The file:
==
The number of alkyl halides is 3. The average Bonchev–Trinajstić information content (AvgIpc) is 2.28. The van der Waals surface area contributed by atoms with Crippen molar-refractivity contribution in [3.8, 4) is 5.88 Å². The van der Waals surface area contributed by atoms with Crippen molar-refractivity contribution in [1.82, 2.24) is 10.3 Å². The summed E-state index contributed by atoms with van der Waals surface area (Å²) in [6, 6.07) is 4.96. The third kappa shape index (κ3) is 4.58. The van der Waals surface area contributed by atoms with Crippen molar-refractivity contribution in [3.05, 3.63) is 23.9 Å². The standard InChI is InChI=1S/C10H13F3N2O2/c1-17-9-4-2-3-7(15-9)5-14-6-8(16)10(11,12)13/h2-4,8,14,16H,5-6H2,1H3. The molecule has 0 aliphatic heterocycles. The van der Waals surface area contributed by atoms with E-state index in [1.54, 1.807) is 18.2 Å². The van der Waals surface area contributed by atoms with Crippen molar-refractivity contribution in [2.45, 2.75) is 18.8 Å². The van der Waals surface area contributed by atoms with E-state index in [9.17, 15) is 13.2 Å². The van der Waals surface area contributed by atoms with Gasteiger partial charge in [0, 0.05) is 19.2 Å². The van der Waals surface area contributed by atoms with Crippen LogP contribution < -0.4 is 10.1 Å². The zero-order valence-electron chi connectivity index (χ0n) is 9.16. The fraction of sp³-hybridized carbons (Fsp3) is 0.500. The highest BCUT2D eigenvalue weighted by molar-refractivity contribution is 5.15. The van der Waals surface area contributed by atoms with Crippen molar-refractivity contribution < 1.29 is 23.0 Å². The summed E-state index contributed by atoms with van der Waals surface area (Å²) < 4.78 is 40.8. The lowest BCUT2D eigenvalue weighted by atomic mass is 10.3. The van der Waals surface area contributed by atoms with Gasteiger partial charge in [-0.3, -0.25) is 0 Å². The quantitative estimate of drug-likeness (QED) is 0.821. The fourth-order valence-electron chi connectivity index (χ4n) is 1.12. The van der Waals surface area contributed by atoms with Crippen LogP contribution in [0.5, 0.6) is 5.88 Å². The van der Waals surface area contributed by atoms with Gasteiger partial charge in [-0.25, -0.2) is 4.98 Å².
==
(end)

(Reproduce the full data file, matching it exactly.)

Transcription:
The number of alkyl halides is 3. The average Bonchev–Trinajstić information content (AvgIpc) is 2.28. The van der Waals surface area contributed by atoms with Crippen molar-refractivity contribution in [3.8, 4) is 5.88 Å². The van der Waals surface area contributed by atoms with Crippen molar-refractivity contribution in [1.82, 2.24) is 10.3 Å². The summed E-state index contributed by atoms with van der Waals surface area (Å²) in [6, 6.07) is 4.96. The third kappa shape index (κ3) is 4.58. The van der Waals surface area contributed by atoms with Crippen molar-refractivity contribution in [3.05, 3.63) is 23.9 Å². The standard InChI is InChI=1S/C10H13F3N2O2/c1-17-9-4-2-3-7(15-9)5-14-6-8(16)10(11,12)13/h2-4,8,14,16H,5-6H2,1H3. The molecule has 0 aliphatic heterocycles. The van der Waals surface area contributed by atoms with E-state index in [1.54, 1.807) is 18.2 Å². The van der Waals surface area contributed by atoms with Crippen molar-refractivity contribution in [2.45, 2.75) is 18.8 Å². The van der Waals surface area contributed by atoms with E-state index in [9.17, 15) is 13.2 Å². The van der Waals surface area contributed by atoms with Gasteiger partial charge in [0, 0.05) is 19.2 Å². The van der Waals surface area contributed by atoms with Crippen LogP contribution < -0.4 is 10.1 Å². The zero-order valence-electron chi connectivity index (χ0n) is 9.16. The fraction of sp³-hybridized carbons (Fsp3) is 0.500. The highest BCUT2D eigenvalue weighted by molar-refractivity contribution is 5.15. The van der Waals surface area contributed by atoms with Crippen molar-refractivity contribution < 1.29 is 23.0 Å². The summed E-state index contributed by atoms with van der Waals surface area (Å²) < 4.78 is 40.8. The lowest BCUT2D eigenvalue weighted by atomic mass is 10.3. The van der Waals surface area contributed by atoms with Gasteiger partial charge in [-0.3, -0.25) is 0 Å². The quantitative estimate of drug-likeness (QED) is 0.821. The fourth-order valence-electron chi connectivity index (χ4n) is 1.12. The van der Waals surface area contributed by atoms with Crippen LogP contribution in [0.5, 0.6) is 5.88 Å². The van der Waals surface area contributed by atoms with Gasteiger partial charge in [-0.25, -0.2) is 4.98 Å².